A previous post on this site described the ‘treatment’ doled out to Garth Daniels by the Mental Health Services (MHS) in Melbourne, Victoria. Briefly, the 40-year-old Daniels has spent about fourteen of the past twenty years in mental hospitals. He has been given every known psychiatric drug in large doses; he has been shackled to his bed for long periods, including 115 days in 2015, of which 69 days were consecutive; and he has been given electroconvulsive therapy (ECT) three times a week for about 34wks with apparently no limit intended.
In hundreds of reports and hearings, Daniels has been characterised as an “extremely violent and unpredictable paranoid schizophrenic.” Professor after professor has described him as suffering “a brittle psychosis” that requires extreme treatment. He has been seen as quite likely the most dangerous man in the state’s entire history. While the total cost to the taxpayers has been well more than $10 million, the benefits of this prodigious diversion of resources to one (rather small) man have been underwhelming. The cost to Daniels and his family has been incalculable.
On Wednesday, May 18th, Daniels had what was probably his 102nd consecutive episode of ECT. As always, he told the staff that he did not want it and did not consent to it; as always, he got it. Later on the next afternoon, Garth arrived in Brisbane to join his family who moved here recently. When the hospital realised that he had gone, he was immediately posted as a missing person, but this notification has since been rescinded. If he were to return to Victoria, he would immediately be taken into custody, and the ECT would resume. There are no plans to return.
It is now five weeks since his last episode of ECT. At present, he lives in suburban Brisbane with his parents. Twice a week, he attends for psychiatric treatment in a building with absolutely no security facilities whatsoever. He continues to take the same fairly small dose of medication he was prescribed when he was in the hospital. Other than that, for the first time in twenty years he is entirely a free man. He is meeting people and starting to make friends. He sits in coffee shops and watches the passers-by or visits some of Brisbane’s many scenic spots, and plans to resume his much-interrupted photography course. The only official communication from his doctors in Melbourne said that he should be apprehended forthwith and immediately returned to the hospital to continue ECT. When asked which particular statute would permit him to be snatched off the streets and bundled on a plane, there was no response.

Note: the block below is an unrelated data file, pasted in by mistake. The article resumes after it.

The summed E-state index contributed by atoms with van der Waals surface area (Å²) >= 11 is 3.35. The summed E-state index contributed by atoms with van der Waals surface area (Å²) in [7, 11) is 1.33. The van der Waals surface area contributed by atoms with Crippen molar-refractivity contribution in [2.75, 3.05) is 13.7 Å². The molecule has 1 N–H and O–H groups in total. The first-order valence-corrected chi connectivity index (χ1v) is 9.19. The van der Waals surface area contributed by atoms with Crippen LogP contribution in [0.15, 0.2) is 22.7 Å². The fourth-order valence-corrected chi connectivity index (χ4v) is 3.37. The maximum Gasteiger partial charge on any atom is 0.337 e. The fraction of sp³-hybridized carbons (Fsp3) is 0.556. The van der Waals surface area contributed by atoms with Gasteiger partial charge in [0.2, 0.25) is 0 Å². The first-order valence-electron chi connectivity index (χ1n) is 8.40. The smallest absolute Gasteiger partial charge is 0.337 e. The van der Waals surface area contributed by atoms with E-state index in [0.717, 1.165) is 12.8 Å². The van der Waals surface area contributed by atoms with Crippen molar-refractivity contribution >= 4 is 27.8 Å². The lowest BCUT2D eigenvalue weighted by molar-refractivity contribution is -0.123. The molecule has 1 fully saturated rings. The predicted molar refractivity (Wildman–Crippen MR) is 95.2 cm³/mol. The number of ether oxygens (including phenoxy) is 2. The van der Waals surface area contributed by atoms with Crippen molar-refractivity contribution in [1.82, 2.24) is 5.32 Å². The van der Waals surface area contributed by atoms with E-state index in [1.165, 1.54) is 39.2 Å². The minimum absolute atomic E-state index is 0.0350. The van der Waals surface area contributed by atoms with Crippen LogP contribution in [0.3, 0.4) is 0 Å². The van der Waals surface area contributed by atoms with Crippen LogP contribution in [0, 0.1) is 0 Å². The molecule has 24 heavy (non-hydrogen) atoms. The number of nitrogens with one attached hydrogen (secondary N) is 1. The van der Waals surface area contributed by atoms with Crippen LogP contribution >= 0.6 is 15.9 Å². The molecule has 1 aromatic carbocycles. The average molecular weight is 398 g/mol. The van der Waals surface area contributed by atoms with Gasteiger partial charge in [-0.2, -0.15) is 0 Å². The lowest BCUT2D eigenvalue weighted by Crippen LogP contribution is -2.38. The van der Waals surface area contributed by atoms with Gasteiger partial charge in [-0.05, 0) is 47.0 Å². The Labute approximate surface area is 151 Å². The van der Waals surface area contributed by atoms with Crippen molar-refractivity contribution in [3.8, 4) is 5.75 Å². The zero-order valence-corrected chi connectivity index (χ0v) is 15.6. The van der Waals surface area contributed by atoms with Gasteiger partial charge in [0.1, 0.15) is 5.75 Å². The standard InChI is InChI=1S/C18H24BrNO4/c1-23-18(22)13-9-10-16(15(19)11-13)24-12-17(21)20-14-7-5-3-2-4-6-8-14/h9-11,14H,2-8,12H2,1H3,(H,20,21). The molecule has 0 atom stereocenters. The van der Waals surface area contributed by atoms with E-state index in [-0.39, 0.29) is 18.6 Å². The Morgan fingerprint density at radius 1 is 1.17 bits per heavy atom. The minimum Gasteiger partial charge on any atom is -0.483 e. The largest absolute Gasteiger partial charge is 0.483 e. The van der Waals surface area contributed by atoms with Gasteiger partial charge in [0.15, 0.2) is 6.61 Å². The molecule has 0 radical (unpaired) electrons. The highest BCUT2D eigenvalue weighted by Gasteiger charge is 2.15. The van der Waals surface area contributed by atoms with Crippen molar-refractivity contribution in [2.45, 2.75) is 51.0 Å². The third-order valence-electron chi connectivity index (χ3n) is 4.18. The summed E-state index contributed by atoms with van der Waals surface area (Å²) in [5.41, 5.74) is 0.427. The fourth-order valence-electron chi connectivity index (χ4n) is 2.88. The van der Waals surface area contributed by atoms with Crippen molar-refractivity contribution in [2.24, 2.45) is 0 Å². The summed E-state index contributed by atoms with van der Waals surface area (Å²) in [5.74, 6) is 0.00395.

During his lengthy career as a patient, this man has been seen by something like 400 individual psychiatrists, professors, and registrars (residents in training). Over the years, his treatment has been directly approved by successive chief psychiatrists of Victoria. Even the minister for mental health, Mr. Martin Foley, felt obliged to comment on his case to dampen criticism. The Royal Australian and New Zealand College of Psychiatrists (RANZCP), the professional and academic body governing psychiatric standards in this country, is only twenty minutes’ drive from his hospital. As Daniels’ father previously worked for the RANZCP, the College has been very familiar with his case for years.
When asked to account for their actions, MHS states only that it “…provides treatment to all its mental health patients in accordance with the law and appropriate clinical guidelines.” The RANZCP does not comment on individual cases. Any complaint to the Victorian Medical Board will be heard by some of the 400 psychiatrists who have seen him, or their teachers, or their students, or their friends. In such a small and close-knit professional community in such an isolated and conservative city as Melbourne, an independent assessment of the merits of his case is simply not going to happen.